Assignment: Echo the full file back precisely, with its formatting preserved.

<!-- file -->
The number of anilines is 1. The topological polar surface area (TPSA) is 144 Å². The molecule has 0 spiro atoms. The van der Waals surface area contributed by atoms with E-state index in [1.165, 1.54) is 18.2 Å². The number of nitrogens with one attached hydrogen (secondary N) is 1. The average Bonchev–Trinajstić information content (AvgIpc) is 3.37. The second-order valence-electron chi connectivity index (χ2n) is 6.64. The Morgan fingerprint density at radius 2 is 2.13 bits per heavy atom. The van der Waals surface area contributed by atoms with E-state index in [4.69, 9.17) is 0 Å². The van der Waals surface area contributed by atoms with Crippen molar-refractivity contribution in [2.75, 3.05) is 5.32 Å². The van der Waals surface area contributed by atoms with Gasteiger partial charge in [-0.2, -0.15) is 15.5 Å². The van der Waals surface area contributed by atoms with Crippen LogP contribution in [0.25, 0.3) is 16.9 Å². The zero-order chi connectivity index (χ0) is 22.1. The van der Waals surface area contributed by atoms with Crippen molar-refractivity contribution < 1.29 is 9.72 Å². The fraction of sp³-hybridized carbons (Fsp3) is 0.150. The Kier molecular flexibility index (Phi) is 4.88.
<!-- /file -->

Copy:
The number of anilines is 1. The topological polar surface area (TPSA) is 144 Å². The molecule has 0 spiro atoms. The van der Waals surface area contributed by atoms with E-state index in [1.165, 1.54) is 18.2 Å². The number of nitrogens with one attached hydrogen (secondary N) is 1. The average Bonchev–Trinajstić information content (AvgIpc) is 3.37. The second-order valence-electron chi connectivity index (χ2n) is 6.64. The Morgan fingerprint density at radius 2 is 2.13 bits per heavy atom. The van der Waals surface area contributed by atoms with E-state index in [4.69, 9.17) is 0 Å². The van der Waals surface area contributed by atoms with Crippen molar-refractivity contribution in [2.75, 3.05) is 5.32 Å². The van der Waals surface area contributed by atoms with Gasteiger partial charge in [-0.2, -0.15) is 15.5 Å². The van der Waals surface area contributed by atoms with Crippen LogP contribution in [0.25, 0.3) is 16.9 Å². The zero-order chi connectivity index (χ0) is 22.1. The van der Waals surface area contributed by atoms with Crippen molar-refractivity contribution < 1.29 is 9.72 Å². The fraction of sp³-hybridized carbons (Fsp3) is 0.150. The Kier molecular flexibility index (Phi) is 4.88.